There is a Supreme Being who created the universe and no longer interferes with its operations. Deists threw out any idea of miracles or supernatural influence in the world. Thomas Jefferson stitched together his own Bible by literally using scissors to cut out Scriptures he judged miraculous and therefore unworthy of Jesus. He claimed the true history and sayings of Jesus shined out from the false ones, “like diamonds on a dung heap.” He left the dung heap in the dung heap, and pasted up a 48-page Bible. It told the story of Jesus from his birth (minus angels and a virginal mother) to his burial (minus a resurrection).6 Deism offers an emotionally icy God of High I.Q. who watches from a distance, like a father who left behind a pile of money, and then abandoned his family.


There is no god of love because there is no god. Would it annoy you if I pointed out again that ideas have consequences? Strip mankind of its Creator God of Love, and the most heinous crimes become not only thinkable, but actual. It is estimated that communism – in the service of atheism – has slaughtered more humans than any other system ever devised. Death by Government author, R. J. Rummel, estimates that communism in the Soviet Union, China, and Cambodia, killed (or let die) over 110,000,000 people—almost three times the number of humans who died in all the world’s wars during the twentieth century.7

Before you accuse me of breaking the needle on the “moron-meter,” I’m not painting every atheist as a genocidal maniac. One of my good friends is an atheist, and he’s a good-hearted, thoughtful, fun-loving guy. But how can you subtract God’s love from the core of the cosmos, and expect the world’s rulers to curb their lust for power? Why should they?


Wicca is an animist religion, and like animism, believes in the spirits of trees and rocks and birds. Through spells, incantations, and rituals, Wiccans hope to persuade these spirits to play nice. Wiccans can exhibit great love for others; I have a couple of ex-Wiccans in my church, and they are kind-hearted people. But while they were in Wicca, no one ever offered them a God of love.


This ancient philosophy/religion is on the rise, thanks to movies and books like The DaVinci Code.  It comes in many flavors and gloms onto a lot of religions: Gnostic Christianity, Gnostic Judaism, Gnostic Islam (the ‘g’ is silent). It’s basically a shape-shifter, except for a few core beliefs: Gnostics taught that matter was evil (your body), and spirit was good (your soul, all the invisible stuff). Since god is good, he has nothing to do with humans made of matter, like us. So he didn’t create us, and doesn’t relate to us. Instead, he spun off legions of mini-gods, called emanations or demi-urges, who spun off their own mini-gods, who eventually spun off mankind.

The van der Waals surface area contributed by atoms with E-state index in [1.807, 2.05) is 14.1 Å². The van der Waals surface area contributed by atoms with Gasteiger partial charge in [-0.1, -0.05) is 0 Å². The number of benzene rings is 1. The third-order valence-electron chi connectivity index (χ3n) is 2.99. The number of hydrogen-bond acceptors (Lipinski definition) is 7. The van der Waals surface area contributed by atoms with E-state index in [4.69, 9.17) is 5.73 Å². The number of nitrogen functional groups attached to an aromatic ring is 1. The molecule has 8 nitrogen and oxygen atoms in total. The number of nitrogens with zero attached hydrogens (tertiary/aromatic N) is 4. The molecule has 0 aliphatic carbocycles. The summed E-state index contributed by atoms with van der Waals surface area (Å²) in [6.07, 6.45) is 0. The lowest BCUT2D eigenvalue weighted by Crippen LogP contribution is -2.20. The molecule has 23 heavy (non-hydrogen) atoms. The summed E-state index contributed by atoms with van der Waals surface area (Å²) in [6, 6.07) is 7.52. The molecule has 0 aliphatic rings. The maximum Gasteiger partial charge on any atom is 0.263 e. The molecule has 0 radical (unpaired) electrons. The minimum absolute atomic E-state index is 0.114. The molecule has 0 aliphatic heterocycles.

In essence, the Gnostic god distanced himself from filthy humans by creating myriads of go-betweens, like clerks in a government office, whose main job is to shield the boss from rabble like us. Can you feel the love?

Ancient Pantheons 

A pantheon is a roster of gods, and the ancient world offered loads of them. Egyptian, Greek, Roman, and Norse pantheons listed literally hundreds of gods. None of the big ones—Ra, Zeus, Jupiter, or Odin—could ever be mistaken as a god of love. Yes, there was love and an occasional spasm of kind-heartedness from them. But it never dawned on ancient people that an Almighty Creator God loved them and had their best interests at heart.

* * * * *

I attended three colleges and flipped through five majors to finally get a bachelor’s degree. During my stint at the University of Illinois (Chicago), I was one of a handful of “Classics” majors. We studied Greek and Roman languages, literature, and culture. I took my first classes in ancient Greek with a Jesuit priest named Father Tracy. Good stuff.

But I don’t remember ever hearing about any deity’s love in any of my classes. Credit Jesus and his people for first injecting a loving God into the theological bloodstream.


The Apostle John detonated a religious explosion when he wrote, “God is love” (1 John 4:8). He actually wrote it twice (v. 16). No other religion ever made love the heartbeat of God.

Christians own “God is love.”

We might not have always radiated his ideal standards, but we’ve never budged from this mother of all religious premises. We don’t simply say God has love, or that God shows love, or that God—after he’s been fed enough sacrifices—is loving. No. We say, God is love. Followers of Jesus brought that message to the world. Like the original, original, Original Pancake House, there are many copies, but only one original.

That original, found in John’s first Epistle, only echoes a thousand whispers of biblical teaching. John didn’t invent this truth; he only summarized it from all that Scripture already said.

He supremely learned it from Jesus. Jesus taught,

“Greater love has no one than this, than to lay down one’s life for his friends” (John 15:13) and, “For God so loved the world that He gave His only begotten Son, that whoever believes in Him should not perish but have everlasting life” (John 3:16).

Does love prove the superiority of the Bible? Only if a loving God is important to you. Otherwise, it makes no difference.


The love of God is the main theme of the whole Bible. The different authors of the Bible’s sixty-six books, hold up God’s love like a diamond, and make it sparkle from a million angles.

  • Moses highlighted this love as part of God’s abiding marriage covenant with his people. If God was jealous, it was only because the people he loved went after other lovers.
  • David composed songs about God’s love—friend to friend, and man to God. For David, God wasn’t just “the Big Guy up there,” he was closer than a brother, and more gentle than a shepherd.
  • The Prophets painted God’s love as a portrait of a mother nursing her child, or a lover wooing his beloved. “The LORD has appeared of old to me, saying: ‘Yes, I have loved you with an everlasting love; Therefore with lovingkindness I have drawn you’” (Jeremiah 31:3).
  • The Gospels depict God’s love as a fire burning in Jesus’ heart. Sometimes it was warm and tender: when Jesus ate fish with his disciples, when he turned water to wine, and when he healed lepers and embraced society’s outcasts. Other times…


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You’ve been reading an excerpt from FOUR LETTER WORDS: Conversations on Faith’s Beauty and Logic, by Bill Giovannetti.  © Copyright 2011, All Rights Reserved.